The Rate of Blockchain Patent Applications Has Nearly Doubled in 2017

The number of cryptocurrency and blockchain patent applications in the US has nearly doubled in the past year, USPTO data reveals.

AccessTimeIconJul 27, 2017 at 10:00 a.m. UTC
Updated Sep 13, 2021 at 6:46 a.m. UTC
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The number of cryptocurrency and blockchain-related patent applications being submitted and published in the US has nearly doubled in 2017.

Data from the US Patent and Trademark Office (USPTO) database, analyzed by CoinDesk, indicates that there were 390 patent applications related broadly to blockchain technology published between January and July of this year.

Overall, this represents a 90% increase compared to the same period in 2016, when 204 applications were sent to the USPTO.

The dataset includes combined keyword search results using terms such as "bitcoin," "ethereum," "blockchain" and "distributed ledger," among others.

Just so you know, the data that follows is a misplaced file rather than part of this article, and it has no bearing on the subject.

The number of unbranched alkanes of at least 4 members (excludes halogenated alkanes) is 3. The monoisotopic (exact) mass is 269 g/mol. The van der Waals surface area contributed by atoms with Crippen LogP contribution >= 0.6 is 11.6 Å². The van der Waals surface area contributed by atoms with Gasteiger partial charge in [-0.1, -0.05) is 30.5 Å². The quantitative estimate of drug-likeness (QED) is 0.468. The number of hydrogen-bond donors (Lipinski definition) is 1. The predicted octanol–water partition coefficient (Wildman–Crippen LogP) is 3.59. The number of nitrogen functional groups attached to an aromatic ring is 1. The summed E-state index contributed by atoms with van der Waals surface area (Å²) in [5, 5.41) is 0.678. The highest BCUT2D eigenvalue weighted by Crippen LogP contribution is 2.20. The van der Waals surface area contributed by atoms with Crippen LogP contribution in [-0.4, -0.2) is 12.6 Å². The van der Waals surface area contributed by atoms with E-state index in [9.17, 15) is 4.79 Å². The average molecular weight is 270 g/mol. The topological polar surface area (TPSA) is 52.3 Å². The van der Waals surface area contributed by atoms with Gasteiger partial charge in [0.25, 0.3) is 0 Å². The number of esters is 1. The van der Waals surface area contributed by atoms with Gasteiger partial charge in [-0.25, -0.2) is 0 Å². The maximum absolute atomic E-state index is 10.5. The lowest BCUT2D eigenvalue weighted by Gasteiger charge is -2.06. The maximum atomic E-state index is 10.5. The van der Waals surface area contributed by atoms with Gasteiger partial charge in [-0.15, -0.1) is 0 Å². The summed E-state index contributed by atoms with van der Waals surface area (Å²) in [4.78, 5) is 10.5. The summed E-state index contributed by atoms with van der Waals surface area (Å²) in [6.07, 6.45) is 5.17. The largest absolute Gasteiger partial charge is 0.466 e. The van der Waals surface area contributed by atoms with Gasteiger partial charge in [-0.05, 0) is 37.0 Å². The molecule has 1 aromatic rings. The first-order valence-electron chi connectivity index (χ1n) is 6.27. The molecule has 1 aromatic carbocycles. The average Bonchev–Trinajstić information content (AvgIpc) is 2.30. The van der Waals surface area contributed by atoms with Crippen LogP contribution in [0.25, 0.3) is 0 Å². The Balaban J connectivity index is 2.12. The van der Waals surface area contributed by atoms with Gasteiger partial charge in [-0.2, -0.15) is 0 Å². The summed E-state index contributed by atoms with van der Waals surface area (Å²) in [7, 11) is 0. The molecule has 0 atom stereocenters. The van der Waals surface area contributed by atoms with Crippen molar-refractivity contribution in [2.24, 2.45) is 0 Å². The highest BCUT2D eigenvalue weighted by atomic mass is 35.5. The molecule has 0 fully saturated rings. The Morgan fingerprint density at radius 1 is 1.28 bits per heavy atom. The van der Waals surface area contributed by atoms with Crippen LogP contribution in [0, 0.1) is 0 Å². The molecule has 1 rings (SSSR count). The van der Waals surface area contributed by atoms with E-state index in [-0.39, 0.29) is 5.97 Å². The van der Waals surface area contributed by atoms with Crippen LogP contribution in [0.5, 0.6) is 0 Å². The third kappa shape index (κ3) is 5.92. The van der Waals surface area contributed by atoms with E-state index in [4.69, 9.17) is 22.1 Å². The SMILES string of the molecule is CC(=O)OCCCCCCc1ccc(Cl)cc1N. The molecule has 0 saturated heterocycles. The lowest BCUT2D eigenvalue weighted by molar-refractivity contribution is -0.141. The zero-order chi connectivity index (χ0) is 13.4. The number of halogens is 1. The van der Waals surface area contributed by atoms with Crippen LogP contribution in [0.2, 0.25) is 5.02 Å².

With growing interests from both public and private sector, the data supports the notion blockchain is experiencing a research and development boom. The past several months have seen applications related to bitcoin mining derivatives, in-car cryptocurrency payments and blockchain-based shareholder voting, to name just a few.

The degree of growth is even more apparent when you look at the number of applications over the past five years. In 2012, just 71 related applications were filed, compared to 469 over the course of 2016.


Figures for the number of related patents being awarded are also growing, according to the data.

The number of patents granted increased from 70 in 2013 to 152 in 2016. However, the pass rate of applications has been declining.

While in 2011 and 2012 most of the application were granted, applications in 2015 and 2016 only saw a roughly 50% chance of success, based on the number ultimately awarded.

Several patent awards have made headlines recently, capping long-standing efforts to secure intellectual property around the technology. These include Goldman Sachs, which was granted its "SETLcoin" cryptocurrency patent, and AT&T, which was awarded a patent for a bitcoin-powered subscriber server.

Rubber stamp image via Shutterstock


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